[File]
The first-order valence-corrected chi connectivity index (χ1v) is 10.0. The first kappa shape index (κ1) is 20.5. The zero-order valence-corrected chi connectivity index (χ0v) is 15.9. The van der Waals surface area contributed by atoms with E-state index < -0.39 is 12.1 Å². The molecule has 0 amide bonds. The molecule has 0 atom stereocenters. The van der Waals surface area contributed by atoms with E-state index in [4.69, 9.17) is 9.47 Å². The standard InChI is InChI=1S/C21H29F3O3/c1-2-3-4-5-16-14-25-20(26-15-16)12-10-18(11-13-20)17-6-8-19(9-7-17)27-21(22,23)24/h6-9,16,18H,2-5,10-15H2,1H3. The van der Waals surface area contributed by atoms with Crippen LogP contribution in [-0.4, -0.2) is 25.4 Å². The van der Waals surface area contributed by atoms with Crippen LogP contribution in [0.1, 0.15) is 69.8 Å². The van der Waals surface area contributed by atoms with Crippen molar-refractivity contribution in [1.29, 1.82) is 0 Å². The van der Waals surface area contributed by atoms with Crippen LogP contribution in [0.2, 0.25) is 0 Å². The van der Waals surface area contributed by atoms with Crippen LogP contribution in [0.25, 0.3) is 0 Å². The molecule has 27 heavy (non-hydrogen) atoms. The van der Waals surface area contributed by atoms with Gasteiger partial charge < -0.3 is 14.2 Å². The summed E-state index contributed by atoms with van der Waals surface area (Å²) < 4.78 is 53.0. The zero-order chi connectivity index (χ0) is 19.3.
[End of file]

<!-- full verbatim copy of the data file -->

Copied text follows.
The first-order valence-corrected chi connectivity index (χ1v) is 10.0. The first kappa shape index (κ1) is 20.5. The zero-order valence-corrected chi connectivity index (χ0v) is 15.9. The van der Waals surface area contributed by atoms with E-state index < -0.39 is 12.1 Å². The molecule has 0 amide bonds. The molecule has 0 atom stereocenters. The van der Waals surface area contributed by atoms with E-state index in [4.69, 9.17) is 9.47 Å². The standard InChI is InChI=1S/C21H29F3O3/c1-2-3-4-5-16-14-25-20(26-15-16)12-10-18(11-13-20)17-6-8-19(9-7-17)27-21(22,23)24/h6-9,16,18H,2-5,10-15H2,1H3. The van der Waals surface area contributed by atoms with Crippen LogP contribution in [-0.4, -0.2) is 25.4 Å². The van der Waals surface area contributed by atoms with Crippen LogP contribution in [0.1, 0.15) is 69.8 Å². The van der Waals surface area contributed by atoms with Crippen molar-refractivity contribution in [1.29, 1.82) is 0 Å². The van der Waals surface area contributed by atoms with Crippen LogP contribution in [0.2, 0.25) is 0 Å². The van der Waals surface area contributed by atoms with Crippen LogP contribution in [0.25, 0.3) is 0 Å². The molecule has 27 heavy (non-hydrogen) atoms. The van der Waals surface area contributed by atoms with Gasteiger partial charge < -0.3 is 14.2 Å². The summed E-state index contributed by atoms with van der Waals surface area (Å²) < 4.78 is 53.0. The zero-order chi connectivity index (χ0) is 19.3.